I think what struck me most in examining the Zionist activities on the spot was the courage and hardihood of the Jewish pioneers (the Halutzim, as they are called) in fighting against the malarial marshes at Haifa, and just south of the Sea of Galilee, and throughout the long, broad reach of the Emek (the Valley of Jezreel, Esdraelon, or Armageddon, from which our poetic journalists took their name for the Great War). It stretches southeast from Mount Carmel right away almost to the Jordan, and bears many Zionist colonies on both sides of its length. But among Jewish towns one must also reckon Jerusalem itself, at least one-third, and some say two-thirds Jewish. It has a large Jewish quarter and a wealthy Jewish suburb to the northwest, not to speak of the Jewish University slowly rising on Mount Scopus whence the camp of Titus overlooked the ancient city before its destruction.
The Jewish population in Palestine is now reckoned at about 160,000 inclusive, as against about 750,000 Arabs. The number of immigrants permitted is regulated by the Keren Hayesod in consultation with the Mandate officials. In 1925 the immigrants were far too numerous, and counted among them too many professional people, for whom no place could be found. What the effect of the recent atrocities is upon immigration or emigration I cannot say, but Jews have suffered similar abominations so often and so long that probably they will not be discouraged. Zionist contributions at all events are said to have largely increased, and it must be remembered that the Zionist movement has the word and the support of the British Empire behind it. As Professor Einstein, finest of living intellects, has written:
The Jewish people, beset with a thousand physical wrongs and moral degradations, saw in the British promise the sure rock on which it could recreate a Jewish national life in Palestine, which, by its very existence as well as by its intellectual and material achievements, would imbue the Jewish masses, dispersed all over the world, with a new sense of hope, dignity, and pride.[i]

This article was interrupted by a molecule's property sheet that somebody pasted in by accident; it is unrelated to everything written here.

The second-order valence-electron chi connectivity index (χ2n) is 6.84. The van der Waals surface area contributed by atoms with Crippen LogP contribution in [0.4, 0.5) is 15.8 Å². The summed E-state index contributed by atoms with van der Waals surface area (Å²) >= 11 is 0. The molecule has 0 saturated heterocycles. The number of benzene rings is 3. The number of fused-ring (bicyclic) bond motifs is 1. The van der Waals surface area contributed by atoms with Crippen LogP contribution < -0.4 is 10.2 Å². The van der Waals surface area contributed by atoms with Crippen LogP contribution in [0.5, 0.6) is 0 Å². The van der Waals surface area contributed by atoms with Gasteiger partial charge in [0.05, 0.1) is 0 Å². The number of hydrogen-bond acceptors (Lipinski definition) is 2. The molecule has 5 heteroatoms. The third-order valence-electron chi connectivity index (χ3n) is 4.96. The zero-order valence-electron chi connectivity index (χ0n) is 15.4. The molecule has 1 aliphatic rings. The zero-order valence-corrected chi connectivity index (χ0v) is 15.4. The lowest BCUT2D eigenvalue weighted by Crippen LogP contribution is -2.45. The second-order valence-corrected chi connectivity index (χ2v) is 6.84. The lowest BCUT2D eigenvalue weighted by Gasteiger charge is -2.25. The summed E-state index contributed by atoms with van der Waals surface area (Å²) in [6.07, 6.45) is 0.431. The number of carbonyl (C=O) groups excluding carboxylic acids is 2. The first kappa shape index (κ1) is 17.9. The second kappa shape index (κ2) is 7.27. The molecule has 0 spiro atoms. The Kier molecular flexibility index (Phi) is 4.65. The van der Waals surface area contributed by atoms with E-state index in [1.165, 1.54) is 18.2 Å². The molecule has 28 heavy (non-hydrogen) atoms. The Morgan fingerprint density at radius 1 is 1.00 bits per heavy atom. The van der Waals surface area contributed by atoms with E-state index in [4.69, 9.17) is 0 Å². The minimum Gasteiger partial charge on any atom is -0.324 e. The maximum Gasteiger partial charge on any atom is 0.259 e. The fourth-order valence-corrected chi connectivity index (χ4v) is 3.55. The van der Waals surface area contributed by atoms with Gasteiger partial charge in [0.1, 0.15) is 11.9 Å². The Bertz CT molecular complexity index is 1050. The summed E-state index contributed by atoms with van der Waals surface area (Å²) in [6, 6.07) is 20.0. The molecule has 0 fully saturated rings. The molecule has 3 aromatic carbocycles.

One feels a touch of reproach in that reference to the British promise as a sure rock; and, unhappily, the reproach is justified. It would take too long here to trace the negotiations leading up to the Balfour Declaration of November 1917 -- negotiations largely carried on between Mr. Balfour and the Zionists of those days in the United States.[ii] The main clause of the famous Declaration runs:
His Majesty's Government view with favor the establishment in Palestine of a National Home for the Jewish people, and will use their best endeavors to facilitate the achievement of this object.
During the negotiations Mr. Balfour (now Lord Balfour) professed himself "a Zionist," and has since given proofs of his sincerity by supporting the Zionist cause, by laying the foundation of the Zionist University overlooking Jerusalem, by risking the hostility of the Moslem populace in Damascus, and by sitting patiently through interminable speeches at Zionist dinners. In accordance with the Declaration, the League of Nations conferred upon Great Britain the Mandate over Palestine, making her "responsible for placing the country under such political, administrative, and economic conditions as will secure the establishment of a Jewish National Home and the development of self-governing institutions;" also "for safeguarding the civil and religious rights of all the inhabitants of Palestine irrespective of race and religion."